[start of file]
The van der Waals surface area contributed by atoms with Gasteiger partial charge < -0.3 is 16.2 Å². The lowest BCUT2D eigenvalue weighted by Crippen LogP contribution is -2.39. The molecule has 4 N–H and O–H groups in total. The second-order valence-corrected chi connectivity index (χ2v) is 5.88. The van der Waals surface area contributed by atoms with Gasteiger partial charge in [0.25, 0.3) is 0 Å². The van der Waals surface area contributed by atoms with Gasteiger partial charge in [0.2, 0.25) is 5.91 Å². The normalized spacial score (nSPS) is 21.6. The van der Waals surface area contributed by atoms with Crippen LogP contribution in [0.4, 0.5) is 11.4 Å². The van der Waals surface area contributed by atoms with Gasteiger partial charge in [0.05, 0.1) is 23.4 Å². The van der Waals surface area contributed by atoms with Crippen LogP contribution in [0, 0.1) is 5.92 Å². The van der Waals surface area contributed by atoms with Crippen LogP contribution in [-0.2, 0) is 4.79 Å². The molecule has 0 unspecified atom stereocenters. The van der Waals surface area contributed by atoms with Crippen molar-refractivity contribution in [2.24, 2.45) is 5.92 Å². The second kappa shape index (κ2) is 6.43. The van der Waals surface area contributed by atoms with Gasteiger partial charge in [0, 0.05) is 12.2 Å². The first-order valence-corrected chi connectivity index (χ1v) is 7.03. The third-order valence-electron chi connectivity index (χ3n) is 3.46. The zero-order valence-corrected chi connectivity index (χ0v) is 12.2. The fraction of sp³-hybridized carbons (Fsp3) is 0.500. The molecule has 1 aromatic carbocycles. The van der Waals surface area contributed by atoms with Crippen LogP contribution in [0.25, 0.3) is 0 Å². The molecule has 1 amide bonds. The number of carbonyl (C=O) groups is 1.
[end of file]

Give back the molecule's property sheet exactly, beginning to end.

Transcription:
The van der Waals surface area contributed by atoms with Gasteiger partial charge < -0.3 is 16.2 Å². The lowest BCUT2D eigenvalue weighted by Crippen LogP contribution is -2.39. The molecule has 4 N–H and O–H groups in total. The second-order valence-corrected chi connectivity index (χ2v) is 5.88. The van der Waals surface area contributed by atoms with Gasteiger partial charge in [0.25, 0.3) is 0 Å². The van der Waals surface area contributed by atoms with Gasteiger partial charge in [0.2, 0.25) is 5.91 Å². The normalized spacial score (nSPS) is 21.6. The van der Waals surface area contributed by atoms with Crippen LogP contribution in [0.4, 0.5) is 11.4 Å². The van der Waals surface area contributed by atoms with Gasteiger partial charge in [0.05, 0.1) is 23.4 Å². The van der Waals surface area contributed by atoms with Crippen LogP contribution in [0, 0.1) is 5.92 Å². The van der Waals surface area contributed by atoms with Crippen LogP contribution in [-0.2, 0) is 4.79 Å². The molecule has 0 unspecified atom stereocenters. The van der Waals surface area contributed by atoms with Crippen molar-refractivity contribution in [2.24, 2.45) is 5.92 Å². The second kappa shape index (κ2) is 6.43. The van der Waals surface area contributed by atoms with Gasteiger partial charge in [0, 0.05) is 12.2 Å². The first-order valence-corrected chi connectivity index (χ1v) is 7.03. The third-order valence-electron chi connectivity index (χ3n) is 3.46. The zero-order valence-corrected chi connectivity index (χ0v) is 12.2. The fraction of sp³-hybridized carbons (Fsp3) is 0.500. The molecule has 1 aromatic carbocycles. The van der Waals surface area contributed by atoms with Crippen LogP contribution in [0.25, 0.3) is 0 Å². The molecule has 1 amide bonds. The number of carbonyl (C=O) groups is 1.